I spent the better part of my day today observing lessons in a variety of fourth and sixth grade classrooms. While I always enjoy getting into the classrooms (and participating, when I’m allowed!), it’s always a welcome bonus when I learn something new while doing it, either about one of my students, about the subject matter, or about teaching techniques or tools.
Today I learned about two teaching techniques that were new to me. You may have been using these for years, and if so, I’d like to hear about your experiences with them. If not, feel free to take and use these as you see fit.
In one class, I initially thought I misheard when students were instructed to take out their “whisperphones” and start reading independently after they finished a task. I Googled “whisperphone” on my non-whispering phone right there and found that it is indeed an actual product line. The version I saw was a little plastic “handset” into which students read quietly; my understanding is that the handset (or headset) acts as a voice-feedback device that allows speakers to hear phonemes more clearly. I can’t say for sure, never having seen this before this morning, but take a look at the company’s research page and come to your own conclusions.
Foursquare Plus 3
In my English teacher days, I used to have students use graphic organizers or plan sheets to organize their thoughts. Today I learned about a slightly different take on graphic organizers: Foursquare Plus 3.
I’ve written and deleted several attempts at an explanation, but wasn’t satisfied with any of them. Check this slideshow for an explanation instead (it’s the only result for “foursquare” on Google that doesn’t return something related to the location check-in site).
Do you have any experience with Foursquare Plus 3 or the WhisperPhone, good, bad, or otherwise? See anything new here you might be giving a try? Leave a comment!
As an elementary teacher, I have used both. When I taught second grade I made my own ” whisper” phones using PVC pipes from home depot. Two elbows and a short straight piece work well. They are great for editing and revising, or just reading aloud.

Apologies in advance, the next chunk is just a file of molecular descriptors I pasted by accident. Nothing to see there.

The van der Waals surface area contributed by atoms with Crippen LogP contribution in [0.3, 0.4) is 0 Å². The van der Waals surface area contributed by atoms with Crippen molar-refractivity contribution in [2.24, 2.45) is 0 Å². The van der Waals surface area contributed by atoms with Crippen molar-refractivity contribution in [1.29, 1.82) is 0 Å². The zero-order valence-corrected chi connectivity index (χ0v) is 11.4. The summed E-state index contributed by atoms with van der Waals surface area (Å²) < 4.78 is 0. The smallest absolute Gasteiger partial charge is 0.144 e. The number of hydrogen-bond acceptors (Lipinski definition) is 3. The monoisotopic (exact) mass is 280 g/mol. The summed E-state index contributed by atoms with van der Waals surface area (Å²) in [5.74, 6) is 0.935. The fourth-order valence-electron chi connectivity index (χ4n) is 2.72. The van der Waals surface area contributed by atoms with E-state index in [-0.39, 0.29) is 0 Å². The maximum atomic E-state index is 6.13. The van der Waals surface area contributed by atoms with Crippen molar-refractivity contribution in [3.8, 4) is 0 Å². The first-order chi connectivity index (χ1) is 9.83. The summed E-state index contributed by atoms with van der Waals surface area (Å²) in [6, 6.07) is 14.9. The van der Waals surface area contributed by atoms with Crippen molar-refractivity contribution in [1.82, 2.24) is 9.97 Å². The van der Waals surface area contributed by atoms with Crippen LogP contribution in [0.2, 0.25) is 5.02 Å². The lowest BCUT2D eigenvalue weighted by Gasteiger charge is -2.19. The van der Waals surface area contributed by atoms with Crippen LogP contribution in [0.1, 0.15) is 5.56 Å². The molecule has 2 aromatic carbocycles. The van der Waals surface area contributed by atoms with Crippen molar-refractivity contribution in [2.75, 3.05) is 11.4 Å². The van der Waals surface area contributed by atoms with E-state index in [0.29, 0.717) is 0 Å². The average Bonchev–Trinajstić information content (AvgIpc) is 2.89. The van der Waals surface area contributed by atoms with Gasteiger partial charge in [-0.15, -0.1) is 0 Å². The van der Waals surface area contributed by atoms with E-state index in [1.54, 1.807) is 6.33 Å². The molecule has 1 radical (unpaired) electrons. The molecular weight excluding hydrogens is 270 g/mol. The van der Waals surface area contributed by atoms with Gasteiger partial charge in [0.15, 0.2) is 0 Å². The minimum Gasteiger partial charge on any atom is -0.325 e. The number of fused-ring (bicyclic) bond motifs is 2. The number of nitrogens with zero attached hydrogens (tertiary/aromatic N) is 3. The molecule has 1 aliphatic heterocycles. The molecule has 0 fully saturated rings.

In writing I have. Oxidized the four square to be a five square for expository/ nonfiction writing. Each square is a plan for a paragraph in the tradition five paragraph essay.
I’ve never heard of either but I will check them both out. Always good to look into new technology!
Thanks for the comments, ladies!
@Meg I wondered how easy it would be to make your own WP, since it seems that’s how the creators came up with it. I bet the raw materials don’t come close to matching the price of the official model.
@Denisha I agree! Foursquare +3 isn’t tech in the popular sense, though – it’s just a different kind of graphic organizer. Check the linked slideshow for some examples of how young writers use this method to prepare and organize their writing.
My teachers love the 4Square organizer (I happen to be in a 4-6 grade school as well), but I am yet to get into a class and see how it works. Your post has shamed me sir! I must get into the classroom this week and check out the organizer!
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Thanks, Mo! For what it’s worth, teachers I’ve worked with love a school psych who takes the time to come into the classroom and observe. Having been a teacher myself prior to becoming a school psych, I also appreciated the psychs & other CST case managers who did that.
The idea of the whisper phone. Having students “hear” themselves is crucial to their ongoing development of fluency. I had not heard of such a low tech way and appreciate the find!
I thought it was pretty neat, too! In further discussion with folks who have used them, I learned that if you’re even slightly handy you can make your own out of some PVC pipe.
[…] technology options that may help students. My own observations and experience with tools such as whisperphones support this; “technology” is a very large umbrella under which many different tools […]